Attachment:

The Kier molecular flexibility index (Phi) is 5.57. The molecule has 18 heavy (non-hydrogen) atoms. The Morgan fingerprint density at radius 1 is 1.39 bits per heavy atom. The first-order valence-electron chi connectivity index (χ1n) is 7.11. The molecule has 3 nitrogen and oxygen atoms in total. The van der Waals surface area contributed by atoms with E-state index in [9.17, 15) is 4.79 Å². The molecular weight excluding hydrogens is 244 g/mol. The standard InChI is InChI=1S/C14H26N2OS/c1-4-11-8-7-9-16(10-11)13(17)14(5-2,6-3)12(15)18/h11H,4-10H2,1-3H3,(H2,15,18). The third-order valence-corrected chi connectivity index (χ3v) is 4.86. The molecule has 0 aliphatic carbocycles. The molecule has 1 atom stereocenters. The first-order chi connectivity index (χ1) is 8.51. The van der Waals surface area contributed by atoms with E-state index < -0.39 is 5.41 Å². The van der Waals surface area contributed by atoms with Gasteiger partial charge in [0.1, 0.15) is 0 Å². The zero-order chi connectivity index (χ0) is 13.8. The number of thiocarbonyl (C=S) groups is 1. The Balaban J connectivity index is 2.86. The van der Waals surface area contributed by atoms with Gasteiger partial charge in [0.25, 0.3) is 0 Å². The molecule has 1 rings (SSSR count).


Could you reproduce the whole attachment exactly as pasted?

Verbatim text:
The Kier molecular flexibility index (Phi) is 5.57. The molecule has 18 heavy (non-hydrogen) atoms. The Morgan fingerprint density at radius 1 is 1.39 bits per heavy atom. The first-order valence-electron chi connectivity index (χ1n) is 7.11. The molecule has 3 nitrogen and oxygen atoms in total. The van der Waals surface area contributed by atoms with E-state index in [9.17, 15) is 4.79 Å². The molecular weight excluding hydrogens is 244 g/mol. The standard InChI is InChI=1S/C14H26N2OS/c1-4-11-8-7-9-16(10-11)13(17)14(5-2,6-3)12(15)18/h11H,4-10H2,1-3H3,(H2,15,18). The third-order valence-corrected chi connectivity index (χ3v) is 4.86. The molecule has 0 aliphatic carbocycles. The molecule has 1 atom stereocenters. The first-order chi connectivity index (χ1) is 8.51. The van der Waals surface area contributed by atoms with E-state index < -0.39 is 5.41 Å². The van der Waals surface area contributed by atoms with Gasteiger partial charge in [0.1, 0.15) is 0 Å². The zero-order chi connectivity index (χ0) is 13.8. The number of thiocarbonyl (C=S) groups is 1. The Balaban J connectivity index is 2.86. The van der Waals surface area contributed by atoms with Gasteiger partial charge in [0.25, 0.3) is 0 Å². The molecule has 1 rings (SSSR count).